volume stems from the fact that a typical fMRI experiment acquires far more imaging data per stimulation condition compared to PET. The results indicate that especially for the planning of surgical interventions in the brain the discrepancies between PET and MR need to be taken into account and can be assessed using combined PET/MR.
PET/MR allows also to cross-calibrate different quantitative imaging methods. Perfusion can be assessed on the one hand using [15O]H2O -PET but also on the other hand using arterial-spin-labelling (ASL) MRI. In a combined PET/MR experiment perfusion was simultaneously assessed in mice using both PET and MR. At high perfusion rates, above approximately 100 mL/min/100g a deviation between the two methods was found, with the tendency of [15O]H2O -PET to measure lower values compared to ASL. One possible explanation for these phenomena is the limited permeability of the blood-brain-barrier for radioactive water. Other effects such as the exact determination of an arterial input function, the choice of the kinetic model, or imaging artefacts, caused by geometrical distortions and slight changes in slice positioning due to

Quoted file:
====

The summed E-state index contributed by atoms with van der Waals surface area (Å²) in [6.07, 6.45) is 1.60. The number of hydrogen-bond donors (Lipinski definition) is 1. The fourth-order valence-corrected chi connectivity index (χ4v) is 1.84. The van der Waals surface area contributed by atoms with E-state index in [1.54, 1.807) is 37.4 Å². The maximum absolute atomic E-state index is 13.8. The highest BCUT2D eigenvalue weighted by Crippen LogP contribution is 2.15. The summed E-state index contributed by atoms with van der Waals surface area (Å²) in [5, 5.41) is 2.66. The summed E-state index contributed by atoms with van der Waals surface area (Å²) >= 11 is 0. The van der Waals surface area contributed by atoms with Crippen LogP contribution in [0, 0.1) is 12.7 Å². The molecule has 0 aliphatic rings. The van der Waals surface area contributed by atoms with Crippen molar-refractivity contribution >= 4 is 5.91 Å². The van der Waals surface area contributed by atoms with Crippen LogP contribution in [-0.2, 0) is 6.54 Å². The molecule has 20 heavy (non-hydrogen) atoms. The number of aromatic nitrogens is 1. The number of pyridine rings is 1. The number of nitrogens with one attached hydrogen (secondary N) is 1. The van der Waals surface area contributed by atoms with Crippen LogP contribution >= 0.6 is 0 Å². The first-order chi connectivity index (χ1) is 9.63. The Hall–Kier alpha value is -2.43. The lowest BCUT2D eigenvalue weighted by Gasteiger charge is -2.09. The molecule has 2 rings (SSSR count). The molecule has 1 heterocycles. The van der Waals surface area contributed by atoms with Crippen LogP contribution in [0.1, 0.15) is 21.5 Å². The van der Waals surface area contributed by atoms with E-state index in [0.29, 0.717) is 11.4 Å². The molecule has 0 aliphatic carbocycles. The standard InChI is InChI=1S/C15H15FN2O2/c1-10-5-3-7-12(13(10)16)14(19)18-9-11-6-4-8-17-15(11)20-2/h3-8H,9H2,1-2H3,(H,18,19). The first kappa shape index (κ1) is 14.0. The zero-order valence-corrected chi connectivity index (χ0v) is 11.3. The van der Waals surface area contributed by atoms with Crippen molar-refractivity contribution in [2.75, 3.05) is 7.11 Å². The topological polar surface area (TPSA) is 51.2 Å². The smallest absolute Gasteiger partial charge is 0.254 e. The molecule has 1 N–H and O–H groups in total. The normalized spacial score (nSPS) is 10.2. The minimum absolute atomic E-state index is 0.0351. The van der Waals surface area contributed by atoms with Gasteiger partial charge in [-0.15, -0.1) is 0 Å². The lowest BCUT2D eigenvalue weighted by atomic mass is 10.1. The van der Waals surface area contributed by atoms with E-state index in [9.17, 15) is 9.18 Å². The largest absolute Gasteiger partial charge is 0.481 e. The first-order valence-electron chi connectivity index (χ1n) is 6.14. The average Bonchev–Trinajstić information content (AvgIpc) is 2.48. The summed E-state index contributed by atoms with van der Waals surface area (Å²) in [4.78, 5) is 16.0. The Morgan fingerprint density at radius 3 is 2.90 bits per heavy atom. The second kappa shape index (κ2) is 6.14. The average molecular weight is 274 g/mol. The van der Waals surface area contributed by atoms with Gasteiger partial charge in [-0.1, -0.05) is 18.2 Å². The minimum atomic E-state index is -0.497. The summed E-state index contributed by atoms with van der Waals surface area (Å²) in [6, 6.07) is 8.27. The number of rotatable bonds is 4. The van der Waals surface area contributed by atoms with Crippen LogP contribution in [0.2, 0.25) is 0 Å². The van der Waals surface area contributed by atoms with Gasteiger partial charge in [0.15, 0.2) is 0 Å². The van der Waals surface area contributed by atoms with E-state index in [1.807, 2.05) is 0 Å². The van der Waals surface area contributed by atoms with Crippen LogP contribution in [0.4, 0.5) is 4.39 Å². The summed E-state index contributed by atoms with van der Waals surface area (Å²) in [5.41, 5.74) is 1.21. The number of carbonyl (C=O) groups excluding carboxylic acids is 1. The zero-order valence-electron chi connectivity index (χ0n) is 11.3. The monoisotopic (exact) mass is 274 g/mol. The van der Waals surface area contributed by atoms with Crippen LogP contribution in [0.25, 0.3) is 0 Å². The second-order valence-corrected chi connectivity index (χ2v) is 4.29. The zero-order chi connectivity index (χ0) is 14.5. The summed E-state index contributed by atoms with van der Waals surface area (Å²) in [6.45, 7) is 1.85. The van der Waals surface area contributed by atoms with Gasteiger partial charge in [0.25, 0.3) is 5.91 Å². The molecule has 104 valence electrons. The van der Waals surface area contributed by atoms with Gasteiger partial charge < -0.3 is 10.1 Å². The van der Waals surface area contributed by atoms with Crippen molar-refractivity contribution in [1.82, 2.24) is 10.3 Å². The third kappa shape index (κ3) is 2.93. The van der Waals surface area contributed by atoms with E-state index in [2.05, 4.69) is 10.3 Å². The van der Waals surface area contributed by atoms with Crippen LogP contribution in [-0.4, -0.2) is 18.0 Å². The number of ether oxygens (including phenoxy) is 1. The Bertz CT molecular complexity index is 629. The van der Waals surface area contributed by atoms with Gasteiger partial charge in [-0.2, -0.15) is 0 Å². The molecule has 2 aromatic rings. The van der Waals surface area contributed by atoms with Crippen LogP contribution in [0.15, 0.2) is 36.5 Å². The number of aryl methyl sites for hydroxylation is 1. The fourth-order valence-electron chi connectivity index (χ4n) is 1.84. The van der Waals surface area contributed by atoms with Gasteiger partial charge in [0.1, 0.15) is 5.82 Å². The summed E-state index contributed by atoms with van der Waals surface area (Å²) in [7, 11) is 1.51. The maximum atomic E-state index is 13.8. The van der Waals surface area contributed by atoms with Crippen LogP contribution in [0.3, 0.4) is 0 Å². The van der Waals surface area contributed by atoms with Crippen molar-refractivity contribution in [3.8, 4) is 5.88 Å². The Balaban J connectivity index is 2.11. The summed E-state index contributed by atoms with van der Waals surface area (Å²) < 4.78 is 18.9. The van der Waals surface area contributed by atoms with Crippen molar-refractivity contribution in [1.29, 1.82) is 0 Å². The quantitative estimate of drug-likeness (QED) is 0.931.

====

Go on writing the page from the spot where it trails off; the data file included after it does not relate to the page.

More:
MR system frequency changes, cause challenges for further studies. This work was able to show in the respective studies for the first time the potential of combined PET/MR to yield complementary information about metabolism and function. In the field of oncology as well as neurology this work shows results that have not been described so far. Besides the development of novel, combined acquisition strategies and data evaluation techniques this work also required numerous
measurements and the solution of many technical challenges, of which some still remain. In general it could be shown that PET/MR has a huge potential to revolutionize medical imaging in research as well as in clinical diagnosis.
Impact of my thesis by Hans Wehrl
The thesis is a compelling example evaluating the strengths of multimodal PET/MR imaging. The main impact of this PhD research is to show the complimentary nature of PET and MRI. I.e. not one technique is replacing another one, but both techniques can together yield new insights into function and metabolism.
First part: [11C]Choline-PET vs. MRS (Cancer Research 2013)
- The comparison of MRS and [11C]Choline-PET show the complimentary nature both imaging modalities to track choline metabolism in murine brain tumors
- The in vivo brain tumor data is cross validated using secondary ion mass spectrometry (SIMS) imaging.
- This is one of the first studies using this innovative method (besides histology and mRNA expression) for validation.
- Second part: [18F]FDG-PET vs. BOLD-fMRI (Nature Medicine 2013)
Second part: [18F]FDG-PET vs. BOLD-fMRI (Nature Medicine 2013)